To separate the subdomain from the floc the attractive forces between the interacting particles within (r1) and outside (r2) the subdomain surface (r3) must be overcome (Fig. 13). The particle density within the floc was assumed to be uniform at 1.1 × 1017 m-3 as determined from the ϕf = 0.0020 of the floc and Vp = 0.019 µm3 of the rod primary particle. The total number of interacting particles was assumed to occupy a 25 nm thick shell between r1 = 12.488 µm and r2 = 12.513 µm (Fig. 13). As shown in Table III, at separation distances greater than 25 nm the attractive energy between particles is similar to the thermal energy. This indicates that particles at separation distances >25 nm would not significantly contribute to the force necessary to separate the subdomain. The total number of particles in the shell was ∼6, and therefore three particle–particle interactions had to be separated. The force to separate the interacting particles is dependent on the distance of separation of the particles (Eq. 13). An average separation distance between the interacting particles was determined as the difference of the geometric means determined by \( <r_{13} >= \left( {r_1 \cdot r_3 } \right)^{{1 \mathord{\left/ {\vphantom {1 2}} \right. \kern-\nulldelimiterspace} 2}} \) and \( <r_{23} >= \left( {r_2 \cdot r_3 } \right)^{{1 \mathord{\left/ {\vphantom {1 2}} \right. \kern-\nulldelimiterspace} 2}} \) as shown in Fig. 13 giving an average separation distance h between particles in the shell of 12.5 nm. From Eq. 13 the total force necessary to separate the subdomain from the floc is ∼10−12 N (Eq. 13) assuming that the primary particle radius is 0.165 µm. The attractive force to separate the subdomain is very weak compared to the calculated shear force of ∼10−4 N indicating that the subdomains can be easily templated by HFA droplets. The shear force, Fshear, on a 25 µm floc adhered to another floc was estimated by (71)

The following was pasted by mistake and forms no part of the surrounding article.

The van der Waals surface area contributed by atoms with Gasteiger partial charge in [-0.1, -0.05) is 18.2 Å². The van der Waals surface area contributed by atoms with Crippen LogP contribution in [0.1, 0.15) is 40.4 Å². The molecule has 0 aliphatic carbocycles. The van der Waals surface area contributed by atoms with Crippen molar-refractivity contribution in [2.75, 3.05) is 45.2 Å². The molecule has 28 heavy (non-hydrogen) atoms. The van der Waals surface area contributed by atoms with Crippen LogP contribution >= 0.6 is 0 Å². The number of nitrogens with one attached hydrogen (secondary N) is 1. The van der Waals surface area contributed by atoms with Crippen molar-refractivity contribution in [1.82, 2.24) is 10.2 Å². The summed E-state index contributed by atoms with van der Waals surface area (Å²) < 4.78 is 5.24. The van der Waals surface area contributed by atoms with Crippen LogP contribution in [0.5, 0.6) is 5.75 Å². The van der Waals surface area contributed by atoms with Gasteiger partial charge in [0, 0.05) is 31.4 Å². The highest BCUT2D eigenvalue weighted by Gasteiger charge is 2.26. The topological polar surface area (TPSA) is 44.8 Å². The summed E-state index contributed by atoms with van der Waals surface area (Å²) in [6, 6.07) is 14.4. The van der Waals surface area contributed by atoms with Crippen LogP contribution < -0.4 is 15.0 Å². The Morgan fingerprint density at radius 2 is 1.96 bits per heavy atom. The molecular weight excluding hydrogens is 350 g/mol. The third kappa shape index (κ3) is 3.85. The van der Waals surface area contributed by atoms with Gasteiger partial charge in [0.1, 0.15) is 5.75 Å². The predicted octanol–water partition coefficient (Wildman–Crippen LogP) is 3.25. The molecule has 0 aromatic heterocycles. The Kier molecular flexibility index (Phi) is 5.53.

$$F_{{\text{shear}}} = \pi \cdot d^{{\text{floc}}^2 } \cdot \tau = \frac{{4 \cdot \pi \cdot d^{{\text{floc}}^2 } \cdot \mu \cdot \nu ^{\frac{7}{4}} }}{{\upsilon ^{\frac{3}{4}} \cdot L_{\text{e}} ^{\frac{1}{4}} }}$$
(6)